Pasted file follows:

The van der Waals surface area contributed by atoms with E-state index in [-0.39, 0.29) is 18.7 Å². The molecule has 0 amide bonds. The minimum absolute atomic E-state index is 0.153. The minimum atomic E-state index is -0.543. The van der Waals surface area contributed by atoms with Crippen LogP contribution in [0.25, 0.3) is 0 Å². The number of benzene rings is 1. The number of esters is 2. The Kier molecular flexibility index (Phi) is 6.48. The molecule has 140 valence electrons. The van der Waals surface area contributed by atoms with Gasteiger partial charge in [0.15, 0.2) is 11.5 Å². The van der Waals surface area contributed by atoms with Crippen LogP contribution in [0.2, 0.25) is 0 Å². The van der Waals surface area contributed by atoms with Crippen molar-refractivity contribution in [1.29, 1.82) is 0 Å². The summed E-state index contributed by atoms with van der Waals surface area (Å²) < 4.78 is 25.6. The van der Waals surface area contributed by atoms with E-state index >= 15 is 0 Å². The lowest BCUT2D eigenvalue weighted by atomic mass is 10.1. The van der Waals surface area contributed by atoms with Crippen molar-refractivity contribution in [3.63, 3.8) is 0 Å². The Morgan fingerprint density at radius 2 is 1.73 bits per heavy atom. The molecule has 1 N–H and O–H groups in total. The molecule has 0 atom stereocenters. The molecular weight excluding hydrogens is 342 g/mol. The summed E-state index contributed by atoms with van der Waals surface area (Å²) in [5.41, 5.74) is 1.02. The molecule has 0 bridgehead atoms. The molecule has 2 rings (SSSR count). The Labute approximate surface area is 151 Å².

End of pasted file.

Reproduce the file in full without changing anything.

The van der Waals surface area contributed by atoms with E-state index in [-0.39, 0.29) is 18.7 Å². The molecule has 0 amide bonds. The minimum absolute atomic E-state index is 0.153. The minimum atomic E-state index is -0.543. The van der Waals surface area contributed by atoms with Crippen LogP contribution in [0.25, 0.3) is 0 Å². The number of benzene rings is 1. The number of esters is 2. The Kier molecular flexibility index (Phi) is 6.48. The molecule has 140 valence electrons. The van der Waals surface area contributed by atoms with Gasteiger partial charge in [0.15, 0.2) is 11.5 Å². The van der Waals surface area contributed by atoms with Crippen LogP contribution in [0.2, 0.25) is 0 Å². The van der Waals surface area contributed by atoms with Crippen molar-refractivity contribution in [1.29, 1.82) is 0 Å². The summed E-state index contributed by atoms with van der Waals surface area (Å²) < 4.78 is 25.6. The van der Waals surface area contributed by atoms with E-state index >= 15 is 0 Å². The lowest BCUT2D eigenvalue weighted by atomic mass is 10.1. The van der Waals surface area contributed by atoms with Crippen molar-refractivity contribution in [3.63, 3.8) is 0 Å². The Morgan fingerprint density at radius 2 is 1.73 bits per heavy atom. The molecule has 1 N–H and O–H groups in total. The molecule has 0 atom stereocenters. The molecular weight excluding hydrogens is 342 g/mol. The summed E-state index contributed by atoms with van der Waals surface area (Å²) in [5.41, 5.74) is 1.02. The molecule has 0 bridgehead atoms. The molecule has 2 rings (SSSR count). The Labute approximate surface area is 151 Å².